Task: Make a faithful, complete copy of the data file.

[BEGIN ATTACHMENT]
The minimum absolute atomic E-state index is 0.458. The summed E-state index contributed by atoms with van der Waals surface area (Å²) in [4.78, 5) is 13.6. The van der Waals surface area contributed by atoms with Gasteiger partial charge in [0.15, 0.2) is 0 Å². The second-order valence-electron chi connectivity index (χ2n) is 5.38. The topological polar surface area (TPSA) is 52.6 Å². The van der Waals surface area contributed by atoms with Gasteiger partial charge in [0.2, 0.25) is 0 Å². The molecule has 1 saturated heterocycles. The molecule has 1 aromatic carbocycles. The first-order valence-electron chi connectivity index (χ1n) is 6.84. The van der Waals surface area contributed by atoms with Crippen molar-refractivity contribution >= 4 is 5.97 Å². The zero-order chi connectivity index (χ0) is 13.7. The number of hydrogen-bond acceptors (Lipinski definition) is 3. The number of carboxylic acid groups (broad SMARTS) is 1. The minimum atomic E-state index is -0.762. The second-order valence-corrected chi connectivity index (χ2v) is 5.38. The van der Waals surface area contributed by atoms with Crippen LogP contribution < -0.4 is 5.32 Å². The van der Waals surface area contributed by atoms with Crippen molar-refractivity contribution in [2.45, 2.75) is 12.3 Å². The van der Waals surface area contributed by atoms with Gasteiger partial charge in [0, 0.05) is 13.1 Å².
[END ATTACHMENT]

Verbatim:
The minimum absolute atomic E-state index is 0.458. The summed E-state index contributed by atoms with van der Waals surface area (Å²) in [4.78, 5) is 13.6. The van der Waals surface area contributed by atoms with Gasteiger partial charge in [0.15, 0.2) is 0 Å². The second-order valence-electron chi connectivity index (χ2n) is 5.38. The topological polar surface area (TPSA) is 52.6 Å². The van der Waals surface area contributed by atoms with Gasteiger partial charge in [0.2, 0.25) is 0 Å². The molecule has 1 saturated heterocycles. The molecule has 1 aromatic carbocycles. The first-order valence-electron chi connectivity index (χ1n) is 6.84. The van der Waals surface area contributed by atoms with Crippen molar-refractivity contribution >= 4 is 5.97 Å². The zero-order chi connectivity index (χ0) is 13.7. The number of hydrogen-bond acceptors (Lipinski definition) is 3. The number of carboxylic acid groups (broad SMARTS) is 1. The minimum atomic E-state index is -0.762. The second-order valence-corrected chi connectivity index (χ2v) is 5.38. The van der Waals surface area contributed by atoms with Crippen LogP contribution < -0.4 is 5.32 Å². The van der Waals surface area contributed by atoms with Crippen molar-refractivity contribution in [2.45, 2.75) is 12.3 Å². The van der Waals surface area contributed by atoms with Gasteiger partial charge in [0, 0.05) is 13.1 Å².